Myths and Misconceptions about Elbow Pain

Elbow discomfort is pretty common. There may be some swelling and discomfort associated with the pain. Redness, swelling, soreness, and reduced range of motion are typical early indicators of an injury. Pain and limited movement are symptoms of elbow pain, but safe and effective non-surgical therapies may help. Furthermore, misconceptions regarding elbow pain lead to incorrect diagnoses of tendinitis. By debunking these myths regarding elbow pain Scottsdale, you will be more likely to seek treatment.

If you can move your elbow joint, it is not broken

There is a wide variety of different types of breaks. Moving a big fracture or dislocation would hurt a lot, and it may not be possible at all. Sometimes, though, a little fragment of bone is broken off, like when a basketball player jams his finger. Even if it is broken, you can still move it since the damaged part is not too large to cause unbearable discomfort.

Pain in the elbow is temporary

For whatever reason, some persons with elbow injuries choose to ignore them. The hope is that the suffering will fade with time. However, despite diagnosis and treatment, pain frequently persists. Pain in the elbow, especially if it persists, may make routine tasks difficult. The sooner treatment may begin, the fewer the difficulties there will be. In most situations, non-surgical methods and adjustments to your lifestyle may alleviate elbow discomfort. More serious injuries may benefit from surgical intervention.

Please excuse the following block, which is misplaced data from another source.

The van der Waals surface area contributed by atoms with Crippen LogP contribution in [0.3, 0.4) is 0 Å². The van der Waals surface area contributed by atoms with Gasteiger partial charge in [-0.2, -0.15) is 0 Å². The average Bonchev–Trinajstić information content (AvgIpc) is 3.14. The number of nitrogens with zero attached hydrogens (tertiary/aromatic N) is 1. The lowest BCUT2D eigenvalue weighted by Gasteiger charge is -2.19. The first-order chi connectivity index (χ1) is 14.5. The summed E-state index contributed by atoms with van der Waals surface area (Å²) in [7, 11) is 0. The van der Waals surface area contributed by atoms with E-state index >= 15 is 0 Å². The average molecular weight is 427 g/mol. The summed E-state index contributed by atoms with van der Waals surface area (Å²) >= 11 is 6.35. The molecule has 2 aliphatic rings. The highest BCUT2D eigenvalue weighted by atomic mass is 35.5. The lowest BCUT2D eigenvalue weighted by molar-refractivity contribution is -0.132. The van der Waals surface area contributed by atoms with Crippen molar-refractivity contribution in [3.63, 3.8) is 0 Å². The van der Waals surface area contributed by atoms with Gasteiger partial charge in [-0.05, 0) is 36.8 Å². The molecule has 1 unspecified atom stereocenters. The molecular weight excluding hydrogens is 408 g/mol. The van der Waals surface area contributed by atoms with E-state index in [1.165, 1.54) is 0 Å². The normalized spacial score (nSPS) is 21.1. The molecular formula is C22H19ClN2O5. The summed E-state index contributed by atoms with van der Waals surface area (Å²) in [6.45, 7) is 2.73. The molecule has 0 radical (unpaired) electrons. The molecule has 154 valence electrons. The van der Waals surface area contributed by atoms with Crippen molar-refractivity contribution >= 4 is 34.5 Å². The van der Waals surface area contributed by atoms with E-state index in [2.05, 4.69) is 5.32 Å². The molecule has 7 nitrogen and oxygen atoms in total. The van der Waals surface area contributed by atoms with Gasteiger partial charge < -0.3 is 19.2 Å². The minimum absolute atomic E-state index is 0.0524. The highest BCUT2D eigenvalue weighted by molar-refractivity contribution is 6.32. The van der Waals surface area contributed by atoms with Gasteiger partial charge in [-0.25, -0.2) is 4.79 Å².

Elbow injuries can only be brought on by overuse

Pain in the elbow may develop for several reasons other than overuse or repetition. Elbow injuries or joint misalignment are two more potential sources of discomfort. Arthritis, gout, bursitis, and lupus are just a few of the medical diseases that may cause discomfort in the elbow. Several diseases may bring on joint inflammation and persistent discomfort. Finding the source of the discomfort requires a correct diagnosis. You can then get the right treatment.

Elbow discomfort doesn’t respond to physical therapy

Physical therapy is the only treatment for elbow discomfort that is more effective than watching it go away independently. You should consider a 12-week strengthening exercise program in physical therapy to help strengthen the wrist extensors. You may continue the repeated irritating motions you may be unable to avoid with the help of a warm-up program of exercise that you can do before work and during work breaks.

Surgery is the only option

Constant pain from elbow tendonitis may severely limit daily activities. However, in addition to improving the elbow’s strength and range of motion, several treatments aim to lessen discomfort and inflammation. For instance, strength training and flexibility exercises are examples of non-invasive alternatives to surgery. Likewise, corticosteroids or non-steroidal anti-inflammatory medicines are another option for treating inflammation. The doctor may offer surgery as a last option if non-surgical treatments for elbow discomfort are unsuccessful. Damaged cartilage is frequently removed during surgery, or a ligament or nerve is relocated.

If you are experiencing elbow pain, schedule a consultation with AZ Ortho for the best course of action.

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